It’s a known fact among most readers: The literature you read in school is boring. But not these… Readers, CLICK HERE
The Great Gatsby by F. Scott Fitzgerald
You’ve heard it all before: “This American classic is like no other!” But you heard it because it’s true. Don’t think of this book as some bore of a story that you’re forced to read for Literature Class. Instead, think of Gatsby as a jazzy tale of a rich man who throws a lot of parties, drinks shimmering champagne, and falls madly in love. There’s some beautiful writing in this piece, and overall, this story is ridiculously romantic, mildly mysterious, and cleverly charming.
I Am One of You Forever by Fred Chappell
This story might not be considered a classic yet, but it’s a great piece of American literature. If you’re looking for a heart-wrenching, family-centered, reading-by-the-fire-on-a-cold-winter’s-night book, this is the one. What sets this novel apart from others is the overwhelmingly nostalgic tone, because it is narrated by a man who is recalling his childhood memories. This little boy sees family members come stay with him for a few days, and then leave, each offering a unique story as they pass through the life of Jess. Throughout the novel, the narrative will put a knot in your throat because of the reflective style, so you might not cry, but get ready to feel sad. (Totally worth it.)
The Secret Life of Bees by Sue Monk Kidd
Looking for a sweet, Southern taste of honey? This book has you covered. Though it’s sometimes read for class assignments, most every student (who takes the time to read the text) will walk away feeling glad they did. While it may look like a story about bees, the title alludes to the secret life of the Boatwright’s, three African-American sisters who take in a runaway white girl and her criminal housemaid. The Secret Life of Bees, in short, is a story that will leave you with a heavy heart weighed down with the tender love and warmth woven throughout this novel.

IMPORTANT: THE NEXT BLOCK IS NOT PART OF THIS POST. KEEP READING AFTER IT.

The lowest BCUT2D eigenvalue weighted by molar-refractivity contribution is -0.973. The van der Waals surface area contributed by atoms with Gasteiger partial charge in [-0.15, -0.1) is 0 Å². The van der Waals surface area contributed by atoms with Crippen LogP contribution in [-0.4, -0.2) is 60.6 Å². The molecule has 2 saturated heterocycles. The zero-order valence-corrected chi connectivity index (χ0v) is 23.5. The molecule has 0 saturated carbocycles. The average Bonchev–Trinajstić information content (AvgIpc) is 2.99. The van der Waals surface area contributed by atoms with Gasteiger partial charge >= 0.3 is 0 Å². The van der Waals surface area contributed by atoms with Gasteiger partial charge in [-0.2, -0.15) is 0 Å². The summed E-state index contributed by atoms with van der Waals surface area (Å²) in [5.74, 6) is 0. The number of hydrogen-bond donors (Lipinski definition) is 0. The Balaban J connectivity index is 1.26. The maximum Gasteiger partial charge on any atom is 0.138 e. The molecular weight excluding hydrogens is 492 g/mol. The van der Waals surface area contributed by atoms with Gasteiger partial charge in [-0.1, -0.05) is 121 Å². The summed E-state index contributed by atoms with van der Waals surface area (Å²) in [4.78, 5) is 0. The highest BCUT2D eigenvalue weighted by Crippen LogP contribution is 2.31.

To Kill a Mockingbird by Harper Lee
Again, I’m sure you were forced to read this in English Class, and you probably had to write an essay on it. But now, read it on your own time, taking a moment to grasp the true reflection of just how innocent a child can be in a bitter, racist world. And take a second to consider just how that innocence can go beyond the color of human skin, the fear of strangers, and harsh societal standards that are unable to penetrate the still-pure heart of a child.
The Great Santini by Pat Conroy
This novel portrays the Meecham family at their best and worst, calling attention to the roots that pull this family back together on the brink of shattering underneath the fist of their abusive father/husband. If you’re seeking the strongest characters you’ve ever wanted, they’re right here. Not only is this story so raw you’ll want to reach into the pages and put the Meecham’s back together, but it was based on the author’s childhood and years as a young adult. Publishing this story became a controversy in the author’s family, and if you pick up this book, you’ll see why.